Nobody asked them about Paul Bunyan, for no one outside of a lumber camp had even heard of the hero until 1910. And the early woodsmen did not write their stories down. They told them, though, and so Paul Bunyan's fame spread far and wide.
Daniel Hoffman, Paul Bunyan, Last of the Frontier Demigods, 1983
"My grandfather was Paul Bunyan" I know is a big claim to make, but from the stories that I heard about him when I was young sure enough made him sound like Paul Bunyan. He was Rufus Wilson, a logger, shake maker, blacksmith, saw sharpener, barber, house carpenter, well digger and I am sure that I am forgetting some of the things that he did. He was one of the last of the old time fallers in northeastern California, one of those men who felled huge ponderosas, Douglas firs and sugar pines with a double bit axe, crosscut saw and a bunch of falling wedges. My great Uncle Frank told me that "Rufe" could buck, by himself, a section of a four foot through sugar pine with a crosscut saw in under fifteen minutes. That when he was young, "Pop", as my mother and her siblings called him, never climbed through a fence, he always jumped them and that he willingly took the extra pay to climb and top spar trees in logging operations. I think I also heard that he was one of those guys who could jump up high enough, flat-footed from the floor, and flip in the air so as to drive the caulks, "corks", of his logging boots into the ceiling.
He wasn't a big man, I was told that he was no taller then 5'10". Frank told another story about the two of them deer hunting and my grandfather shot a 150lb blacktail buck way down at the bottom of Battle Creek Canyon. Frank said that they gutted the deer some and that grandpa then proceeded to "Indian" carry the buck the 15 miles back to Lyonsville. Frank said he had a hard time keeping up with him and all he had to do was carry the rifles!
Rufus married my grandmother, May Black, in 1910, she was just as tough as my grandpa, she bore him 11 children and took care of them all. She was a virtuoso on the piano and organ, everyone told me that she was a wonderful singer and that "her voice could raise the roof". Martin, the buckaroo in the photo, was Grandma's older brother. There are stories about him, too, I guess he made money as a bootlegger and ran a speakeasy during Prohibition.
Steam donkey near Lyonsville, California. Ollie Wilson at right of photo, other man is unknown. Date unknown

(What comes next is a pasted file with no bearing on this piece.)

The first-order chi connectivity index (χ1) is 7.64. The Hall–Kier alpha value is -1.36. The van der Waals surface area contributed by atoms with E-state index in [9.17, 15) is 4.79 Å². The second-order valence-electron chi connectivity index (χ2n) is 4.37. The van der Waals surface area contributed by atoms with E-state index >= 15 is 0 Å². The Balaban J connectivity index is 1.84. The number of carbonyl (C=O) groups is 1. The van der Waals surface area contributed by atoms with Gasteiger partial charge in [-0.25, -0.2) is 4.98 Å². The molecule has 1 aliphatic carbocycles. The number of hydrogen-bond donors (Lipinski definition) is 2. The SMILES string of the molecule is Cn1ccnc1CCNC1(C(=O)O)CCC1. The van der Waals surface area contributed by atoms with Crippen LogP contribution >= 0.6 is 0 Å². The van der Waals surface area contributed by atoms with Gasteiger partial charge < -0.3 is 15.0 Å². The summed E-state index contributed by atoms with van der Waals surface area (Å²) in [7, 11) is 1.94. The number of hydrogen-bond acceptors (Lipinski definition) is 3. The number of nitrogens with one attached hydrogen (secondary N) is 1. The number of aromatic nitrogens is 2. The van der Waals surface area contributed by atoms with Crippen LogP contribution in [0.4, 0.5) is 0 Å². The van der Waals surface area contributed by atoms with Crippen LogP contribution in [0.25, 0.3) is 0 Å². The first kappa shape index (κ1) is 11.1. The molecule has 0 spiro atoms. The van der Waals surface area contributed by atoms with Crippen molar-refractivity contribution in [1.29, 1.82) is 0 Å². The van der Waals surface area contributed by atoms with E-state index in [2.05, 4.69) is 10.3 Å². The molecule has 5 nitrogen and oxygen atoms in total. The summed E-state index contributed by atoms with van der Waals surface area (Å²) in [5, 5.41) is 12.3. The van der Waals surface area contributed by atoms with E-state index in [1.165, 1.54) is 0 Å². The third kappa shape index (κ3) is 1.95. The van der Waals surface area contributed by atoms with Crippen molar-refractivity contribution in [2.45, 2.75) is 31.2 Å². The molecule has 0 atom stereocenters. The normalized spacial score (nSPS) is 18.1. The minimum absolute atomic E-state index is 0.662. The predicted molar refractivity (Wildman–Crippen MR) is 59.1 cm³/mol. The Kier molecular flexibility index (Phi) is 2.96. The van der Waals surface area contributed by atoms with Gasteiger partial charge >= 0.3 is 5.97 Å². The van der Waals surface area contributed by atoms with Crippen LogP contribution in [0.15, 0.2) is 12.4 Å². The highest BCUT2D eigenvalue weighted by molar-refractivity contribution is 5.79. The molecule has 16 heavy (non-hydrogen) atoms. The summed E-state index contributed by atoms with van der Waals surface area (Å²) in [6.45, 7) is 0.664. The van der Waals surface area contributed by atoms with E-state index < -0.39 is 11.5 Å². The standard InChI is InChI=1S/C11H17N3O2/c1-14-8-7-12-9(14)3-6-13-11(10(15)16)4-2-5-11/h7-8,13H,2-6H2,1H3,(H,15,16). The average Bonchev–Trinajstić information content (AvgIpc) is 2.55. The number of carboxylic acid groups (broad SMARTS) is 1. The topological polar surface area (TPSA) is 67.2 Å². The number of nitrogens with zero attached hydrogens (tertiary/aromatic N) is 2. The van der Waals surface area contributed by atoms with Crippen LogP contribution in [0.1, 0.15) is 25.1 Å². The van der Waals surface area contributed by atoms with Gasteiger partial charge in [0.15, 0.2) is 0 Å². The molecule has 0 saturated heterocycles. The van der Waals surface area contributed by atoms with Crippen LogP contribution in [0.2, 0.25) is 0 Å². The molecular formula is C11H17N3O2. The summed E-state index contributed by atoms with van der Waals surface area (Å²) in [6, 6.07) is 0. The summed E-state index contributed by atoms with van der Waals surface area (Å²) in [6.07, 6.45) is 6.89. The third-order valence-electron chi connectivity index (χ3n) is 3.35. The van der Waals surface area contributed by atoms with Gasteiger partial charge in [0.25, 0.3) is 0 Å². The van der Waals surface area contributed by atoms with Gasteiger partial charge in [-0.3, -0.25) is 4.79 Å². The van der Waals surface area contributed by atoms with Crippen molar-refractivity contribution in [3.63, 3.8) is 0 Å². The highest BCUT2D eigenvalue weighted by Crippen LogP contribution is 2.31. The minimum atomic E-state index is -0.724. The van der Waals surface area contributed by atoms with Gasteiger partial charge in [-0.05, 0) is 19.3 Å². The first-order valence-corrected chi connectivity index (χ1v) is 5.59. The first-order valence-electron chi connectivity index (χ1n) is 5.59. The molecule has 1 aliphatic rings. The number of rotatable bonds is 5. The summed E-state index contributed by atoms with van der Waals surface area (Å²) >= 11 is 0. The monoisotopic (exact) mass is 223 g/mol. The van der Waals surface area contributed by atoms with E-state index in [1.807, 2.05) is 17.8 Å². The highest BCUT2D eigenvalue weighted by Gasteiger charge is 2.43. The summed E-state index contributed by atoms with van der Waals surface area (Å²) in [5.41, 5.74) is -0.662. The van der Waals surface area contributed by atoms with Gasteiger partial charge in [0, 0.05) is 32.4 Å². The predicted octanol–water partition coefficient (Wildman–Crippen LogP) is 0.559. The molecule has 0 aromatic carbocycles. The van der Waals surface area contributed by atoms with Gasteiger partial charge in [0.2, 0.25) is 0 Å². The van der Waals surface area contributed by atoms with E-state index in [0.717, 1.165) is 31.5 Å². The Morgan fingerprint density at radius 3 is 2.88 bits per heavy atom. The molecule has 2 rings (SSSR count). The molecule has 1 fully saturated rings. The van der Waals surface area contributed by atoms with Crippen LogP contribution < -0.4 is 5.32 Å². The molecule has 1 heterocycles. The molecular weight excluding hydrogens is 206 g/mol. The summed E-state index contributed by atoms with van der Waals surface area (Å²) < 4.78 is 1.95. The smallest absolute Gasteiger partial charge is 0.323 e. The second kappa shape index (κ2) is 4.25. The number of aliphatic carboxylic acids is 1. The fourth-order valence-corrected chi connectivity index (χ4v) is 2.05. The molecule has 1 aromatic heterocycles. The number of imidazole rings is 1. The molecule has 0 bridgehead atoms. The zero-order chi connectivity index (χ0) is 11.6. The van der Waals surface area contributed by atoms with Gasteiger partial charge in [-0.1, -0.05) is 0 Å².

All the Wilson boys, Jerry, Rufus, Ollie, Tod and John were loggers and at some point in their lives had worked at the New Champion Mill in old Lyonsville. John owned a little sawmill down below Lyman Springs and I think Ollie ran one for awhile too. Ollie was a bootlegger, too, a story I heard was that he had his lumber wagon fixed up with a secret compartment to cache the liquor and once a month drove a load down the Hog's Back road to Red Bluff. About half way down to Red Bluff Ollie would meet the sheriff who would ask for some "lumber". My grandfather was heard to say about his brother Ollie, "You never see a bead of sweat on his brow or a callous on his hand, yet he makes more money in a month then I will in a lifetime." I wish that I had some photos of those boys falling trees. (When you grow up with loggers, the verb "to fell" doesn't get used a whole lot. You "fall" a tree and it "fell" in the right direction. I never heard anyone say, "Well, I'm going to fell that incense cedar today." "Fell", I suspect was too clumsy of a word to say.)
Making those froe mallets and using the froes the other day set me to thinking about all the people I knew growing up in northeastern California and then Terry at CT Kelly Furniture had to mention Paul Bunyan to me the other day in an email. I felt that I needed to talk a little bit about the giants in my life and Paul Bunyan, too. I grew up not too far from Westwood, California where Paul Bunyan first took life in folklore writing (I know MacGillivray's poem was first) under W.B. Laughead's hand and I understand that there is a new book out on Paul Bunyan by Michael Edmonds, Out of the Northwoods: The Many Lives of Paul Bunyan. It sounds like an interesting read.
For those of you who love the history of logging, sawmills and conservation please check out the blog of the Forest History Society, Peeling Back the Bark. There is a lot of good stuff on there!
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